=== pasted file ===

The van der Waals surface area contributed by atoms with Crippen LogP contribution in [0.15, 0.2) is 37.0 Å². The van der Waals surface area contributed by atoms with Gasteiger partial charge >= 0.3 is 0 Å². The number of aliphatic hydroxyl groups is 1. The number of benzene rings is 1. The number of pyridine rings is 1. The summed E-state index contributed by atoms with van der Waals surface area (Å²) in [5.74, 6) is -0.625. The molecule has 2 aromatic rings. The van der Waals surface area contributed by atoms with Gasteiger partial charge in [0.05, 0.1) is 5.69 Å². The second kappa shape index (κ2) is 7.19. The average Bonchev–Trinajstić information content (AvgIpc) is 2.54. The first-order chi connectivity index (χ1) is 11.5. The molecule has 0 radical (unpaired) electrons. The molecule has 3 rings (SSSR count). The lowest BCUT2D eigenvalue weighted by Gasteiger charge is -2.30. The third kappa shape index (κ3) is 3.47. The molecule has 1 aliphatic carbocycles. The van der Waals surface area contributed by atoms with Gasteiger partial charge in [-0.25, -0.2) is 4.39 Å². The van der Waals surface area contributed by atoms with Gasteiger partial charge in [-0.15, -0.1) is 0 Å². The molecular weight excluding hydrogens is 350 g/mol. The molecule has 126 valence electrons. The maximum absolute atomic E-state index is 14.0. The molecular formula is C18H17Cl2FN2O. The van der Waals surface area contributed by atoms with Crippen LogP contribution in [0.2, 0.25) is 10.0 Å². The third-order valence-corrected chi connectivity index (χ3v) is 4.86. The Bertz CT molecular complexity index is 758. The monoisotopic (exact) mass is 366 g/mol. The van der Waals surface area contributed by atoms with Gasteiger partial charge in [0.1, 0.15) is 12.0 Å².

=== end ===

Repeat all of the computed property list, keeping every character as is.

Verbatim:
The van der Waals surface area contributed by atoms with Crippen LogP contribution in [0.15, 0.2) is 37.0 Å². The van der Waals surface area contributed by atoms with Gasteiger partial charge >= 0.3 is 0 Å². The number of aliphatic hydroxyl groups is 1. The number of benzene rings is 1. The number of pyridine rings is 1. The summed E-state index contributed by atoms with van der Waals surface area (Å²) in [5.74, 6) is -0.625. The molecule has 2 aromatic rings. The van der Waals surface area contributed by atoms with Gasteiger partial charge in [0.05, 0.1) is 5.69 Å². The second kappa shape index (κ2) is 7.19. The average Bonchev–Trinajstić information content (AvgIpc) is 2.54. The first-order chi connectivity index (χ1) is 11.5. The molecule has 0 radical (unpaired) electrons. The molecule has 3 rings (SSSR count). The lowest BCUT2D eigenvalue weighted by Gasteiger charge is -2.30. The third kappa shape index (κ3) is 3.47. The molecule has 1 aliphatic carbocycles. The van der Waals surface area contributed by atoms with Gasteiger partial charge in [-0.25, -0.2) is 4.39 Å². The van der Waals surface area contributed by atoms with Gasteiger partial charge in [-0.15, -0.1) is 0 Å². The molecular weight excluding hydrogens is 350 g/mol. The molecule has 126 valence electrons. The maximum absolute atomic E-state index is 14.0. The molecular formula is C18H17Cl2FN2O. The van der Waals surface area contributed by atoms with Crippen LogP contribution in [0.2, 0.25) is 10.0 Å². The third-order valence-corrected chi connectivity index (χ3v) is 4.86. The Bertz CT molecular complexity index is 758. The monoisotopic (exact) mass is 366 g/mol. The van der Waals surface area contributed by atoms with Gasteiger partial charge in [0.1, 0.15) is 12.0 Å².